"The EU is too bureaucratic and too undemocratic. It interferes too much in our daily lives, and the scale of migration triggered by new members joining in recent years has had a real impact on local communities," their 2015 manifesto reads. The party was in favor of a single market and free trade, it added, but the Conservative Party said "No to a constant flow of power to Brussels. No to unnecessary interference."
After Britain joined the EU's predecessor, the European Economic Community, in 1973, the question of whether the country should integrate further with Europe went on to cause deep divisions in the Conservative Party during the late 80s and early 90s, contributing to the downfall of Margaret Thatcher. It provoked Tory politicians to rebel against prime minister John Major as he signed the Maastricht Treaty, the treaty which created the European Union as we know it, in 1993.
Fast forward to today and the European Union has become a single market which allows goods, services, and EU citizens to move freely around the 28 European member states.
According to the Centre for Economic Performance, part of the London School of Economics, trade has "increased substantially" with the EU since Britain integrated. In 1973 around 30 percent of UK exports went to the EU, but by 2008 this had risen to 55 percent. The EU is Britain's biggest trading partner, accounting for 52 percent of all trade, worth around $627 billion a year.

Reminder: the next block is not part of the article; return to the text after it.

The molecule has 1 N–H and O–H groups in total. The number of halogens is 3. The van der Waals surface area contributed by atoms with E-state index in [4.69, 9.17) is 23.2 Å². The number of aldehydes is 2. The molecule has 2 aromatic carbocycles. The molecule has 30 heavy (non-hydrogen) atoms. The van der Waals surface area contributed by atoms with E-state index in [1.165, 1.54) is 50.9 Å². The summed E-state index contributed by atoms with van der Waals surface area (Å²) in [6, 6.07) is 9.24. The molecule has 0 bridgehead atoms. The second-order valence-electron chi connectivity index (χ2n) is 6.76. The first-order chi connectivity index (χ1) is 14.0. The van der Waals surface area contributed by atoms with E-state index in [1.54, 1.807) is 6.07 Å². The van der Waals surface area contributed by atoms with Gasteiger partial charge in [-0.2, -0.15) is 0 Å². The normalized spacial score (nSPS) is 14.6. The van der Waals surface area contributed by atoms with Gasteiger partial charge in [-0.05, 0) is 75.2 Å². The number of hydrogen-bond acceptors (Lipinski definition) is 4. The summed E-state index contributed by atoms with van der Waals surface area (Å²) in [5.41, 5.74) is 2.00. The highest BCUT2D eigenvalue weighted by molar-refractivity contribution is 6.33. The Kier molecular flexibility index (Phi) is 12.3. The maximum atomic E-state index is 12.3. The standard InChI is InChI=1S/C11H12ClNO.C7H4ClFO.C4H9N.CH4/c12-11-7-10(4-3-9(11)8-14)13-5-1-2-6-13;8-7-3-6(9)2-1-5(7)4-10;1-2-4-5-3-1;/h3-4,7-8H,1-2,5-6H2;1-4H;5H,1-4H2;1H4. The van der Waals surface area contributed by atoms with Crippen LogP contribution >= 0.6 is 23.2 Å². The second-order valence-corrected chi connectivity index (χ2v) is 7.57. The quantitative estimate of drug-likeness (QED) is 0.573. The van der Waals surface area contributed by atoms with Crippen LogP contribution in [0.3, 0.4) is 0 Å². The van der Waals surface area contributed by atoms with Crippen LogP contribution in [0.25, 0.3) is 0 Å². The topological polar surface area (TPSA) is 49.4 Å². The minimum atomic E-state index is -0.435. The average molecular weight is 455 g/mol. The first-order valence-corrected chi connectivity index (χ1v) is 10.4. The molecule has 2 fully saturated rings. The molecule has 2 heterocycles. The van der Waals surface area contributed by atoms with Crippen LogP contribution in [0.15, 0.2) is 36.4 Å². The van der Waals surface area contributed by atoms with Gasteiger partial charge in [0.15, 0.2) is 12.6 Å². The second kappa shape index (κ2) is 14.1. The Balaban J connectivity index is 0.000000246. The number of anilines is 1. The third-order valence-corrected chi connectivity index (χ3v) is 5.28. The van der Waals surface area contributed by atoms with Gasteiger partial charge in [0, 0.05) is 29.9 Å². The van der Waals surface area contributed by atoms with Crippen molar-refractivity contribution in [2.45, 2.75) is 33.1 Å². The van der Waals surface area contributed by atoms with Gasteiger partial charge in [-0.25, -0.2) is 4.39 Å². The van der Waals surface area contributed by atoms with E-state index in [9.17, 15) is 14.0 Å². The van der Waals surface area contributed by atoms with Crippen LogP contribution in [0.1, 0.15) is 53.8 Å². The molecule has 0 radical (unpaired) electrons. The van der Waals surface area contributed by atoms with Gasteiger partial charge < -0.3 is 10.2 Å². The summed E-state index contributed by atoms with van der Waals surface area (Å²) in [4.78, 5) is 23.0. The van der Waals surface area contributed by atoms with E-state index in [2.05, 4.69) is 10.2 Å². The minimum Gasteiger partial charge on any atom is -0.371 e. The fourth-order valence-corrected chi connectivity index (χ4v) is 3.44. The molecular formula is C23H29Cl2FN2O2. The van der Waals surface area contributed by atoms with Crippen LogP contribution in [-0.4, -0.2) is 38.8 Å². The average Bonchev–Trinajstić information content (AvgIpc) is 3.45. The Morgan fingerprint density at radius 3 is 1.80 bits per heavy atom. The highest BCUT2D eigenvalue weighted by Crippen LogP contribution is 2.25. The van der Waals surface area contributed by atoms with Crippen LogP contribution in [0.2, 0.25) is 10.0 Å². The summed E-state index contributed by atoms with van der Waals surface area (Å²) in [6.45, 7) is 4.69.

If the UK did leave the EU, under what the CEP calls a "pessimistic scenario," it could suffer an income fall of between 6.3 percent and 9.5 percent of GDP, it said. Under an "optimistic scenario," a loss of 2.2 percent of GDP would be expected.
On Wednesday, the Confederation of British Industry, a business lobby organization, released a speech by its president, Sir Mike Rake, ahead of its annual dinner, urging Britain to stay within a "reformed" EU. "Business must be crystal clear that membership is in our national interest," he said. "The EU is key to our national prosperity." Speaking to the BBC, Rake said: "We need to remind ourselves that we're part of a market of 500 million people to which 50 per cent of our exports go."
But Eurosceptics argue that pulling out of the EU would not affect Britain's ability to trade with other European nations, arguing that British trade is too valuable for other nations to risk losing. With smaller firms free from the mountains of EU regulations they could actually make more money, says the anti-EU camp, with think tank Bruges Group claiming withdrawal from the union could create one million new UK jobs.